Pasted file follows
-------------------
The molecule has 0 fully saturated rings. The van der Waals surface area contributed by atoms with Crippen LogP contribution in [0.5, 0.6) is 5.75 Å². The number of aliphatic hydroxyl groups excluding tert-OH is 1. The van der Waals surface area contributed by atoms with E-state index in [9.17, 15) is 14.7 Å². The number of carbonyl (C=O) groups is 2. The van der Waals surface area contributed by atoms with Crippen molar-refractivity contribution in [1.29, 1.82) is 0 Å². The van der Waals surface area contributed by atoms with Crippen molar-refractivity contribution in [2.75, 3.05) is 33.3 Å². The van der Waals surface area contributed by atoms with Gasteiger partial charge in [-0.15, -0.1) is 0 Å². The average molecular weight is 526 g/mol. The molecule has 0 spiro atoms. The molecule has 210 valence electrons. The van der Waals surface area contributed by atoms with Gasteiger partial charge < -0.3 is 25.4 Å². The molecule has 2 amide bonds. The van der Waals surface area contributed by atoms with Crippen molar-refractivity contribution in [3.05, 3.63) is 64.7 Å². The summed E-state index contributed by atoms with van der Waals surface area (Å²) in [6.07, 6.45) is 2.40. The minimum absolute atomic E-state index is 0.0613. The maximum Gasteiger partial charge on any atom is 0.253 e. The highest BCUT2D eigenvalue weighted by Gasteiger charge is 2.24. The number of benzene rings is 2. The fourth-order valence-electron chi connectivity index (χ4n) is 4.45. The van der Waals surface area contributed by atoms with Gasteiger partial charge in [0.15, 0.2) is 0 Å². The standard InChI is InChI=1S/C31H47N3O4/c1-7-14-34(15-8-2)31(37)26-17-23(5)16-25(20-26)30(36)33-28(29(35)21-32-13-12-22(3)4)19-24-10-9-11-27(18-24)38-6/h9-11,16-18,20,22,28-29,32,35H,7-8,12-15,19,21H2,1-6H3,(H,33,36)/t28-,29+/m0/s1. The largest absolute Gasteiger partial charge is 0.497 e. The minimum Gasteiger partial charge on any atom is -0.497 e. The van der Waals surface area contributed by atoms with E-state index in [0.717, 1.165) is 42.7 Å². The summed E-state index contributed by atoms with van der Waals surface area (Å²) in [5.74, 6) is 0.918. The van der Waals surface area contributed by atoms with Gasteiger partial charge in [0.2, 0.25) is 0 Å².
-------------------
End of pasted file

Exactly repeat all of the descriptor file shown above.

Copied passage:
The molecule has 0 fully saturated rings. The van der Waals surface area contributed by atoms with Crippen LogP contribution in [0.5, 0.6) is 5.75 Å². The number of aliphatic hydroxyl groups excluding tert-OH is 1. The van der Waals surface area contributed by atoms with E-state index in [9.17, 15) is 14.7 Å². The number of carbonyl (C=O) groups is 2. The van der Waals surface area contributed by atoms with Crippen molar-refractivity contribution in [1.29, 1.82) is 0 Å². The van der Waals surface area contributed by atoms with Crippen molar-refractivity contribution in [2.75, 3.05) is 33.3 Å². The van der Waals surface area contributed by atoms with Gasteiger partial charge in [-0.15, -0.1) is 0 Å². The average molecular weight is 526 g/mol. The molecule has 0 spiro atoms. The molecule has 210 valence electrons. The van der Waals surface area contributed by atoms with Gasteiger partial charge < -0.3 is 25.4 Å². The molecule has 2 amide bonds. The van der Waals surface area contributed by atoms with Crippen molar-refractivity contribution in [3.05, 3.63) is 64.7 Å². The summed E-state index contributed by atoms with van der Waals surface area (Å²) in [6.07, 6.45) is 2.40. The minimum absolute atomic E-state index is 0.0613. The maximum Gasteiger partial charge on any atom is 0.253 e. The highest BCUT2D eigenvalue weighted by Gasteiger charge is 2.24. The number of benzene rings is 2. The fourth-order valence-electron chi connectivity index (χ4n) is 4.45. The van der Waals surface area contributed by atoms with Gasteiger partial charge in [0.15, 0.2) is 0 Å². The standard InChI is InChI=1S/C31H47N3O4/c1-7-14-34(15-8-2)31(37)26-17-23(5)16-25(20-26)30(36)33-28(29(35)21-32-13-12-22(3)4)19-24-10-9-11-27(18-24)38-6/h9-11,16-18,20,22,28-29,32,35H,7-8,12-15,19,21H2,1-6H3,(H,33,36)/t28-,29+/m0/s1. The largest absolute Gasteiger partial charge is 0.497 e. The minimum Gasteiger partial charge on any atom is -0.497 e. The van der Waals surface area contributed by atoms with E-state index in [0.717, 1.165) is 42.7 Å². The summed E-state index contributed by atoms with van der Waals surface area (Å²) in [5.74, 6) is 0.918. The van der Waals surface area contributed by atoms with Gasteiger partial charge in [0.2, 0.25) is 0 Å².